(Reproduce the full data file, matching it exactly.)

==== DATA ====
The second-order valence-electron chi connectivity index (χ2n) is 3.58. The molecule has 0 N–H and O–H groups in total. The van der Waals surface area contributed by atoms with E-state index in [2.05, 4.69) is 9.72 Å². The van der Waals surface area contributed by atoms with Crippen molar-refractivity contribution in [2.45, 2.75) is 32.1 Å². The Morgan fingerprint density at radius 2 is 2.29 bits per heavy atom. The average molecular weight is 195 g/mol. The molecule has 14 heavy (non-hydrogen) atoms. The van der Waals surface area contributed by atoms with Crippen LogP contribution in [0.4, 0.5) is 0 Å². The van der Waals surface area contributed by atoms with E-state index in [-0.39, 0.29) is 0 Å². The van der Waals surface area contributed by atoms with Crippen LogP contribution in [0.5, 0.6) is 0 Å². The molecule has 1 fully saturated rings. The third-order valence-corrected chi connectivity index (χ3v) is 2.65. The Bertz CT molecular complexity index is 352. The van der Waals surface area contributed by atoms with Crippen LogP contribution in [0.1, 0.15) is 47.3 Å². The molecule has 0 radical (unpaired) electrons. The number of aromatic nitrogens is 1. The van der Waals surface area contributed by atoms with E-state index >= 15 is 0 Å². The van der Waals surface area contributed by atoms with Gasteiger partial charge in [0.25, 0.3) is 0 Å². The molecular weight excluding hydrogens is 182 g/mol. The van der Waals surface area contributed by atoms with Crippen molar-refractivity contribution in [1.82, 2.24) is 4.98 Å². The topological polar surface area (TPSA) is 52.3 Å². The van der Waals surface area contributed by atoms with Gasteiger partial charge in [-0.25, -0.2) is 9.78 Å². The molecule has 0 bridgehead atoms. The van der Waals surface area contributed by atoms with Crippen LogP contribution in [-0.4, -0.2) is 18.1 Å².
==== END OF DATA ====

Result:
The second-order valence-electron chi connectivity index (χ2n) is 3.58. The molecule has 0 N–H and O–H groups in total. The van der Waals surface area contributed by atoms with E-state index in [2.05, 4.69) is 9.72 Å². The van der Waals surface area contributed by atoms with Crippen molar-refractivity contribution in [2.45, 2.75) is 32.1 Å². The Morgan fingerprint density at radius 2 is 2.29 bits per heavy atom. The average molecular weight is 195 g/mol. The molecule has 14 heavy (non-hydrogen) atoms. The van der Waals surface area contributed by atoms with Crippen LogP contribution in [0.4, 0.5) is 0 Å². The van der Waals surface area contributed by atoms with E-state index in [-0.39, 0.29) is 0 Å². The van der Waals surface area contributed by atoms with Crippen LogP contribution in [0.5, 0.6) is 0 Å². The molecule has 1 fully saturated rings. The third-order valence-corrected chi connectivity index (χ3v) is 2.65. The Bertz CT molecular complexity index is 352. The van der Waals surface area contributed by atoms with Crippen LogP contribution in [0.1, 0.15) is 47.3 Å². The molecule has 0 radical (unpaired) electrons. The number of aromatic nitrogens is 1. The van der Waals surface area contributed by atoms with E-state index >= 15 is 0 Å². The van der Waals surface area contributed by atoms with Gasteiger partial charge in [0.25, 0.3) is 0 Å². The molecular weight excluding hydrogens is 182 g/mol. The van der Waals surface area contributed by atoms with Crippen molar-refractivity contribution in [1.82, 2.24) is 4.98 Å². The topological polar surface area (TPSA) is 52.3 Å². The van der Waals surface area contributed by atoms with Gasteiger partial charge in [-0.25, -0.2) is 9.78 Å². The molecule has 0 bridgehead atoms. The van der Waals surface area contributed by atoms with Crippen LogP contribution in [-0.4, -0.2) is 18.1 Å².